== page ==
This Sunday morning I want to share a wonderful story that should make all of you sit up and smile. Though hard to believe, it’s a true tale. More than that, it’s a story that refreshes one’s faith in mankind and, for those who wish to so interpret it, it could also be a sign that there is, occasionally, a helpful God high in heaven.
The story was told to me on Christmas Eve by my good friend and neighbour Dipankar Gupta, India’s foremost sociologist and one of the best informed pundits on television. I mention all of this so that you know he wouldn’t lie because what follows is, truly, stranger than fiction.
The story starts in the late 80s, when the Sikh situation was at its troublesome worst. At the time, Dipankar was on a research trip to Jehanabad in Bihar with a group of colleagues. His travels brought him into contact with the District Collector (DC), a lady called Amita Paul. Although they didn’t know each other, their conversations established a rapport and, as you will soon discover, a measure of trust.
Late one night Ms Paul summoned Dipankar for urgent advice. She had stumbled upon something unsettling and wanted to consult someone. That’s when the story started to emerge.
Earlier that day, in her ‘kacheri’, Amita Paul had come across a Sikh who, as Dipankar put it, was “all trussed-up”. Actually, that’s a euphemism but I don’t want the gory and disturbing details to distract you. This story leads in a different direction.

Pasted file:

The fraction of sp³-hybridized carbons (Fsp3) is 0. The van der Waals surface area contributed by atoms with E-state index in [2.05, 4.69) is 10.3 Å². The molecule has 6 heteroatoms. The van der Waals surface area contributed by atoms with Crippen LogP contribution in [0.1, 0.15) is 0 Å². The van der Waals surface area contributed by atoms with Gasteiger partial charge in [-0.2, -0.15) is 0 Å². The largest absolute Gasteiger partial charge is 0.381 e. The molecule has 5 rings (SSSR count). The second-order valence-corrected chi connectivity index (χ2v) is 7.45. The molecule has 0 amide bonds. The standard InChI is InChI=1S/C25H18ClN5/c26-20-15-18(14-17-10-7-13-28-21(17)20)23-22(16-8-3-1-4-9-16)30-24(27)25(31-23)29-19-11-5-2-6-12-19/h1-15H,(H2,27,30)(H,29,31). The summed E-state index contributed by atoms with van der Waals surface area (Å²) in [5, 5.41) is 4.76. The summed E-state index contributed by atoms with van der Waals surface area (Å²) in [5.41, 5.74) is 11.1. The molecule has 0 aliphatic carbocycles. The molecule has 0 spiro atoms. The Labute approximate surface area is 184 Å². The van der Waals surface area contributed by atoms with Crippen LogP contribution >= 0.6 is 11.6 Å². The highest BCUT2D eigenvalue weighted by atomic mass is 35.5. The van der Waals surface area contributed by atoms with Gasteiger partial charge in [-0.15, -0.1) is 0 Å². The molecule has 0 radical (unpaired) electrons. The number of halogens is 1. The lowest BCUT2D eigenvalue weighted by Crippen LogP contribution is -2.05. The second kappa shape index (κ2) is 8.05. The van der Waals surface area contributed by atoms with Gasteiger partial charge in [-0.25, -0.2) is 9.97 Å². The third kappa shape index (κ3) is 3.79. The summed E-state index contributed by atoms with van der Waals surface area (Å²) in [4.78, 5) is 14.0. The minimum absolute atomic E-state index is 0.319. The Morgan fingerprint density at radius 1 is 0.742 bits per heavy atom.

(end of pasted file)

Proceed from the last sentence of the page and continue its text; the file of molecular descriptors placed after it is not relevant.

On questioning this gentleman, Ms Paul discovered he was Canadian and by profession a taxi driver. His name was Amarjit Singh Sohi and he had come to India to visit his family in Punjab. There he had joined a troop of actors and then travelled with them all the way to Jehanabad.
This was such an unlikely set of circumstances that the local police found it suspicious and suspected Mr Sohi could be a terrorist. Ms Paul, on the other hand, believed him. Rather than let him be arrested — or, indeed, worse — she had him transported out of her district and, hopefully, to safety. Unfortunately, her colleagues in the civil or police service were less discerning. So, not long afterwards, Mr Sohi was re-arrested, thus undoing Amita Paul’s good work.
I’m not sure of the precise details hereafter but I’m told Mr Sohi spent months in detention, possibly under TADA, including, perhaps, a stint in solitary confinement. But, eventually, he was released and returned to Canada.
Now this is where the story becomes truly incredible. Nearly 30 years later, Amarjit Singh Sohi is a member of Justin Trudeau’s cabinet and Canada’s Minister for Infrastructure and Communities. I don’t know how he recalls his unfortunate experience in India but, clearly, it hasn’t affected his career or his success.
Unfortunately, I doubt if Ms Paul has got the recognition she deserves. In fact, I’d be very surprised if she hasn’t been made to suffer for what she did. In India such good deeds are more likely to arouse suspicion than bring forth praise.
Today, however, there is an opportunity to make up for that lapse and also take a step that Justin Trudeau would truly admire and respect. It might even win the hearts of most Canadians. Why doesn’t the government appoint Amita Paul high commissioner to Canada? Frankly, in today’s circumstances, I can’t think of anyone who would be a better choice.
The views expressed are personal